This morning Democracy Now! interviewed Rep. Raul Grijalva (D-AZ), co-chair of the Congressional Progressive Caucus, which is vowing to withhold support from any health care reform bill lacking a strong public option. Amy Goodman asked Grijalva about the significance of the revolving spinning door between the industry and Senator Baucus’ staff, citing research first published on Eyes on the Ties:
AMY GOODMAN: Congress member Grijalva, I also want to ask you about Senate Finance Committee Chair Max Baucus and his close ties to the healthcare industry. Yesterday, the White House Press Secretary Robert Gibbs said Baucus had distributed his healthcare plan to lobbyists on K Street prior to sharing the plan with other members of the committee.
Meanwhile, the watchdog website LittleSis.org has revealed Senator Baucus’s chief health adviser, Elizabeth Fowler, is a former executive for the insurance giant Wellpoint. Fowler has been called the “chief operating officer” of the healthcare reform process. Baucus’s previous chief health adviser, Michelle Easton, now lobbies for Wellpoint.
LittleSis.org also reports that another Senate staffer working on Baucus’s healthcare bill, Cathy Koch, is a former lobbyist for health insurance and pharmaceutical interests, including an insurance industry front group. Koch worked as the director of global government affairs at the drug company Amgen until early 2007. Before that, she worked at Ernst & Young, where she lobbied on behalf of a number of large insurance and pharmaceutical companies, including Aetna, Blue Cross, Eli Lilly and Pfizer.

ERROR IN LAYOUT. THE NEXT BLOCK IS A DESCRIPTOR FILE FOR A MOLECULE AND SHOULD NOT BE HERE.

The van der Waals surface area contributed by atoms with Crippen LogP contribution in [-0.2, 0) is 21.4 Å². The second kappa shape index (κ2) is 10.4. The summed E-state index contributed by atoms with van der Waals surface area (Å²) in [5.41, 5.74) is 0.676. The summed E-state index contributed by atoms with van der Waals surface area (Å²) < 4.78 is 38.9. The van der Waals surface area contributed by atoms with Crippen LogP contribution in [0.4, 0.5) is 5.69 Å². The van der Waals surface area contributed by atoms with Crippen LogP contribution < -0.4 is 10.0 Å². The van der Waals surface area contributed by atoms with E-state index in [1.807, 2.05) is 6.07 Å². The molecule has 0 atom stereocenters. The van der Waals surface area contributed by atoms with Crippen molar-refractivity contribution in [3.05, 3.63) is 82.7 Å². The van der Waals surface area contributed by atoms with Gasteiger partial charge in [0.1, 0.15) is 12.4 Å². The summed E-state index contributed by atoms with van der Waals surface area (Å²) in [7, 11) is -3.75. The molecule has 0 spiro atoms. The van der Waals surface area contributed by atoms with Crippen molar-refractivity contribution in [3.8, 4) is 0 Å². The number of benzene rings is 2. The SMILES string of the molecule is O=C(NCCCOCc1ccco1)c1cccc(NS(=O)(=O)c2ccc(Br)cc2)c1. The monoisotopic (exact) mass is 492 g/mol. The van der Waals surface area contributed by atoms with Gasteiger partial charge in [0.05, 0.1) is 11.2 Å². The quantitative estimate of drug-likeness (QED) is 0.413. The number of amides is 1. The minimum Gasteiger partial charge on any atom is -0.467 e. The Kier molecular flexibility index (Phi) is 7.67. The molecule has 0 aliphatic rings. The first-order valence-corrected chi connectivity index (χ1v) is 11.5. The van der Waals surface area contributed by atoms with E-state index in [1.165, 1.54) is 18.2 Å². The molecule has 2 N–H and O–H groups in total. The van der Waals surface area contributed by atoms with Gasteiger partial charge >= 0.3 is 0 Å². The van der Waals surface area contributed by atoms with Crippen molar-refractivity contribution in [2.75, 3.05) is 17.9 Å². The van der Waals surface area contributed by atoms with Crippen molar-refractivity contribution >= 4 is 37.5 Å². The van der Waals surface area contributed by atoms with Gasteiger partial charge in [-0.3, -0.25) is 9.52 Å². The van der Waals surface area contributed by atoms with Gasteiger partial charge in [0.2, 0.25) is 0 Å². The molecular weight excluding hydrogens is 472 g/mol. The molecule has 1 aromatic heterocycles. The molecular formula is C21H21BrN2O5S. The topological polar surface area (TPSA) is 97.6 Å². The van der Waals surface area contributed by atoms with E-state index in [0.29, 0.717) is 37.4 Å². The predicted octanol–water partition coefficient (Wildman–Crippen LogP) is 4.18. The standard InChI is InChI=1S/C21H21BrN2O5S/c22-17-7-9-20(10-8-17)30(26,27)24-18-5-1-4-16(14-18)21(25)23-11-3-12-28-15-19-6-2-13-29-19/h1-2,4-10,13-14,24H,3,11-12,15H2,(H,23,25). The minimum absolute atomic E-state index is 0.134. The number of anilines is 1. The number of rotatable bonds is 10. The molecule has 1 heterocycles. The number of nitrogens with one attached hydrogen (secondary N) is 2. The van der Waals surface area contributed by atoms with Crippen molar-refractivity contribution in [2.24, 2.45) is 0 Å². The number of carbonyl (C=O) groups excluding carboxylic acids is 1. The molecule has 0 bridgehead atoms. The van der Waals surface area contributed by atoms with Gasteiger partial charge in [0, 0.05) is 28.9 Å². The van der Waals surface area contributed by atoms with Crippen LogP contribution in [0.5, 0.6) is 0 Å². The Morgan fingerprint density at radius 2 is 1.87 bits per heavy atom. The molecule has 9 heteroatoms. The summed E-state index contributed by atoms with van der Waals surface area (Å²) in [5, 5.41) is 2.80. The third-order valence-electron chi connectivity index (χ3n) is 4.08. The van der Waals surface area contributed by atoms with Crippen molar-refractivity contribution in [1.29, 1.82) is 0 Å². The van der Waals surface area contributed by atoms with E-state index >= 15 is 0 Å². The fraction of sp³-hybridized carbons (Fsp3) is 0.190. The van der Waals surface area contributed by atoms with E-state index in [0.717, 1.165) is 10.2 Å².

What is your response, considering how central Max Baucus is to determining what Congress will come up with?
REP. RAUL GRIJALVA: I think the product that has come out from his committee and himself, I really believe that it has no legitimacy in this debate. It’s an insider product. It’s there to protect the industry. It is not there to try to look for that middle ground. He is key in holding up deliberations, has been key in trying to work on a consensus, but everything you see in his legislation had to be approved by the industry before it became part of the plan. So I don’t think it’s legitimate. I think we’re struggling with real issues in some of the other pieces of legislation from the House and even from the Health Committee. And that’s where the focus of the attention should be. I consider Senator Baucus’s proposal to be essentially an insider trader move to protect an industry and really doesn’t have validity at all, both political validity or content validity.
Not that anyone believes there’s a firewall between health care policy and industry influence, but it’s a pretty big deal if what Rep. Grijalva says is true and WellPoint lobbyists have greater power over health care legislation than the president himself. Let’s hope someone finds a way to put these questions to Baucus directly.
If Baucus really is the health insurance industry’s HQ in Congress, and Baucus is doing his darndest to put down the public option, then the public option has itself become a last stand against the corrupting influence of money in health care policy. As Rep. Grijalva concludes: “It’s got to be part of [the bill]. If it’s not, we are just showering money upon money upon the same system and the same industry that got us into the mess we’re in right now.”